It’s a strange time upon us now, where social distancing has become something many choose to do. Many have to stay at home for different reasons, and many choose to stay away from the gym or other public places. Without making a conscious choice for yourself, this can turn out to be a time where Netflix and chill, together with popcorn and soda, becomes a daily event instead of an occasional night of relaxation.
How can inactivity affect our bodies and minds? The World Health Organization states that “physical inactivity is the fourth leading risk factor for global mortality”, so it’s safe to say that your body needs movement. What about mental health then?
There are many studies to find out about this, and they use a variety of subjects. Among others, you can find studies on students, the elderly and teens. A study done on Law and Psychology students showed that more physical activity and exercise led to less physical and emotional distress. Furthermore, the elderly have been attending studies where the goal was to look for correlation between exercise and mental health.
Guilan University of Medical Science published a study in 2011 that suggested that elderly people attending an exercise program would benefit on a physical level, which then indirectly improves the quality of life and mental health. Even a study on teens doing CrossFit showed improved mental health in risk-groups (being low self-esteem groups, high anxiety groups etc.)
“Do some squats, push ups and sit-ups, maybe some high-knee running on the spot, and you can enjoy the winning prize of a good happy-hormone cocktail the rest of the day”
So, seeing as there is an effect for physical activity on your physical health, mental health and even longevity, it seems like there is enough reason to actually exercise. However, many of us want to know what is actually going on in the body, and how this can be translated to our everyday life.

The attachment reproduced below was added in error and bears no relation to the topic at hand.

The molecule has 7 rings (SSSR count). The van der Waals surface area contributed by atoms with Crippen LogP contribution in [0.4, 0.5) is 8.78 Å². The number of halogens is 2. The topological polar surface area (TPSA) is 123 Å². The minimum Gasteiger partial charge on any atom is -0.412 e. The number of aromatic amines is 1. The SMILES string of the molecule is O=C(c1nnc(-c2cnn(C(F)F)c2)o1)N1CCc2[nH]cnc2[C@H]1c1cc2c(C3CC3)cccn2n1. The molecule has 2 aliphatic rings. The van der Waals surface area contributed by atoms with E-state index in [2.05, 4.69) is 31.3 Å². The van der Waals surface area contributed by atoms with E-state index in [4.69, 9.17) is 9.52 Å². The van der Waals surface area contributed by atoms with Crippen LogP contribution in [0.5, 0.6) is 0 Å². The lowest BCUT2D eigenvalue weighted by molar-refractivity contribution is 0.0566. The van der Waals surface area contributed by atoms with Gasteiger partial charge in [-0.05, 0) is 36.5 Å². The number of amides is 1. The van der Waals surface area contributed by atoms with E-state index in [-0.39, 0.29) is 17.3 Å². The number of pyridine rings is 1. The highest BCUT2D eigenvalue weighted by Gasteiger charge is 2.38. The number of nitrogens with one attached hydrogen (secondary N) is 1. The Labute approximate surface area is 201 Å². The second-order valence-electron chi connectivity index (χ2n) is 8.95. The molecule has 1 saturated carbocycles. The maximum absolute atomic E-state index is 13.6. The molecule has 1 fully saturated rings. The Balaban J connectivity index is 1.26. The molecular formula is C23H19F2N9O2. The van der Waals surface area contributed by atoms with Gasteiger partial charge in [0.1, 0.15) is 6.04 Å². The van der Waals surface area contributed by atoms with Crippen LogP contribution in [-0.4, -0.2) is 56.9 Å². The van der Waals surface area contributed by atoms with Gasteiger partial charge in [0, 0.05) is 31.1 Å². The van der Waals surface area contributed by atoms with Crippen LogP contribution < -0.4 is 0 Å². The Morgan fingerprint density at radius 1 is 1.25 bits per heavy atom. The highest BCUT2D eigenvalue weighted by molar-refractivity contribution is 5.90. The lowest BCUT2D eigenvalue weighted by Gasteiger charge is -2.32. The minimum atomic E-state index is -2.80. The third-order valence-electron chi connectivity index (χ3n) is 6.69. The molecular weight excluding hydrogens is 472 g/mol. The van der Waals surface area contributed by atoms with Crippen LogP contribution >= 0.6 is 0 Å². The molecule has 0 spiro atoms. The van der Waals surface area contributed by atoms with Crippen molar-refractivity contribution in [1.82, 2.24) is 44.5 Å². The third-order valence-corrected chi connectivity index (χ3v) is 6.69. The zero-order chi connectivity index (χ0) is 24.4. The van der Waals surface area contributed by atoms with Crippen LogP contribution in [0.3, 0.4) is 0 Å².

First, looking at what happens short term: endorphins. Yes, you’ve probably heard of the good, happy-hormone that is released during physical activity. This can last for 2-3 hours after a workout, and can even still have an effect on your mood as long as up to 24 hours after you stopped exercising. This is clearly a good reason to move, even if it has to be in your own living room during these uncertain times. Do some squats, push ups and sit-ups, maybe some high-knee running on the spot, and you can enjoy the winning prize of a good happy-hormone cocktail the rest of the day.
However, the long term effect might be even more of a reason to move. Examples of the long-term effects are: better mobility, flexibility, blood flow, heart health, oxygen uptake, metabolism and more. As the physical benefits over time would be reason enough to move for 20-30 minutes every day, the fact that this could indirectly affect your mental health should seal the deal for the argument you are having between the devil on the left shoulder and the angel on the right.
While I’ll admit the devil may sometimes have to win, like when you deserve some extra treats after you nailed your essay, or when you HAVE to see what happens next in your Netflix binge at 2 A.M., or buying the dress you’ve been drooling over for a month. That’s just called living. But when the poor angel is suggesting that you sacrifice only 20-30 minutes a day to achieve all of these great benefits for your health and wellbeing, well, that’s probably when the angel should be allowed to win.
“Search for #homeworkout and there will be tons of help and inspiration, the internet is exploding with suggestions right now”
You don’t have to look further than your Instagram account for help and ideas for workout to do at home. Search for #homeworkout and there will be tons of help and inspiration, the internet is exploding with suggestions right now. But if you just want an easy recipe to follow, nothing Insta-worthy or fancy, then just go outside. Walk in the park, run a few stairs or a hill, or just walk through the woods. It doesn’t have to be more difficult than that.
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